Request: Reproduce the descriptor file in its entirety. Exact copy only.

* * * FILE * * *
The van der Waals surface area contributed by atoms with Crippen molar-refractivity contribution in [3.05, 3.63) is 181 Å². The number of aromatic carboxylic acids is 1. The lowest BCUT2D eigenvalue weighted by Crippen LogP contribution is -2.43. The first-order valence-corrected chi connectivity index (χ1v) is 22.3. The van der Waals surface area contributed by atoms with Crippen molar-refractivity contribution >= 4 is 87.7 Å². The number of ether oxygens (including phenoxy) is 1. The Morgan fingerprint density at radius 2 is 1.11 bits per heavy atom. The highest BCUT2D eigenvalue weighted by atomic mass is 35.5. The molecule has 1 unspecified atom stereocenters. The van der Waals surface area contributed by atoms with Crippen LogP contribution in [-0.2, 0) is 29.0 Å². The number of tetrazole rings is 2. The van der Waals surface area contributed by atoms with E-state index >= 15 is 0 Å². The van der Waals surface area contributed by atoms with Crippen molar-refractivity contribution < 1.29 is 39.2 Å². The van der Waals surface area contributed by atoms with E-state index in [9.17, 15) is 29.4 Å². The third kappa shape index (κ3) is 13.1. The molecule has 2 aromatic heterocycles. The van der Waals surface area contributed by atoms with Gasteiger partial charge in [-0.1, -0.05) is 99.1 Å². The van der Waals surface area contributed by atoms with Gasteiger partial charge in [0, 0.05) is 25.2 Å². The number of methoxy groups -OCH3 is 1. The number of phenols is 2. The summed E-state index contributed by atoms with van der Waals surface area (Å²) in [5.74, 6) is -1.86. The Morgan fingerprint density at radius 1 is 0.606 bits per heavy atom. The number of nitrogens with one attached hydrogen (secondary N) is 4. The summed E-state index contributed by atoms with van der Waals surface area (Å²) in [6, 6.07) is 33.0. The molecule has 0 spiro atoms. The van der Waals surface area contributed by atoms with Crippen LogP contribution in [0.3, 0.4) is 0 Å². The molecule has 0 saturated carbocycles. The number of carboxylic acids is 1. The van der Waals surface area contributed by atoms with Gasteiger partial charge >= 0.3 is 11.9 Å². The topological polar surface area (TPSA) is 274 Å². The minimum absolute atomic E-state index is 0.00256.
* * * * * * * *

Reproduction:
The van der Waals surface area contributed by atoms with Crippen molar-refractivity contribution in [3.05, 3.63) is 181 Å². The number of aromatic carboxylic acids is 1. The lowest BCUT2D eigenvalue weighted by Crippen LogP contribution is -2.43. The first-order valence-corrected chi connectivity index (χ1v) is 22.3. The van der Waals surface area contributed by atoms with Crippen molar-refractivity contribution >= 4 is 87.7 Å². The number of ether oxygens (including phenoxy) is 1. The Morgan fingerprint density at radius 2 is 1.11 bits per heavy atom. The highest BCUT2D eigenvalue weighted by atomic mass is 35.5. The molecule has 1 unspecified atom stereocenters. The van der Waals surface area contributed by atoms with Crippen LogP contribution in [-0.2, 0) is 29.0 Å². The number of tetrazole rings is 2. The van der Waals surface area contributed by atoms with E-state index >= 15 is 0 Å². The van der Waals surface area contributed by atoms with Crippen molar-refractivity contribution < 1.29 is 39.2 Å². The van der Waals surface area contributed by atoms with E-state index in [9.17, 15) is 29.4 Å². The third kappa shape index (κ3) is 13.1. The molecule has 2 aromatic heterocycles. The van der Waals surface area contributed by atoms with Gasteiger partial charge in [-0.1, -0.05) is 99.1 Å². The van der Waals surface area contributed by atoms with Gasteiger partial charge in [0, 0.05) is 25.2 Å². The number of methoxy groups -OCH3 is 1. The number of phenols is 2. The summed E-state index contributed by atoms with van der Waals surface area (Å²) in [5.74, 6) is -1.86. The Morgan fingerprint density at radius 1 is 0.606 bits per heavy atom. The number of nitrogens with one attached hydrogen (secondary N) is 4. The summed E-state index contributed by atoms with van der Waals surface area (Å²) in [6, 6.07) is 33.0. The molecule has 0 spiro atoms. The van der Waals surface area contributed by atoms with Crippen LogP contribution in [0.3, 0.4) is 0 Å². The molecule has 0 saturated carbocycles. The number of carboxylic acids is 1. The van der Waals surface area contributed by atoms with Gasteiger partial charge >= 0.3 is 11.9 Å². The topological polar surface area (TPSA) is 274 Å². The minimum absolute atomic E-state index is 0.00256.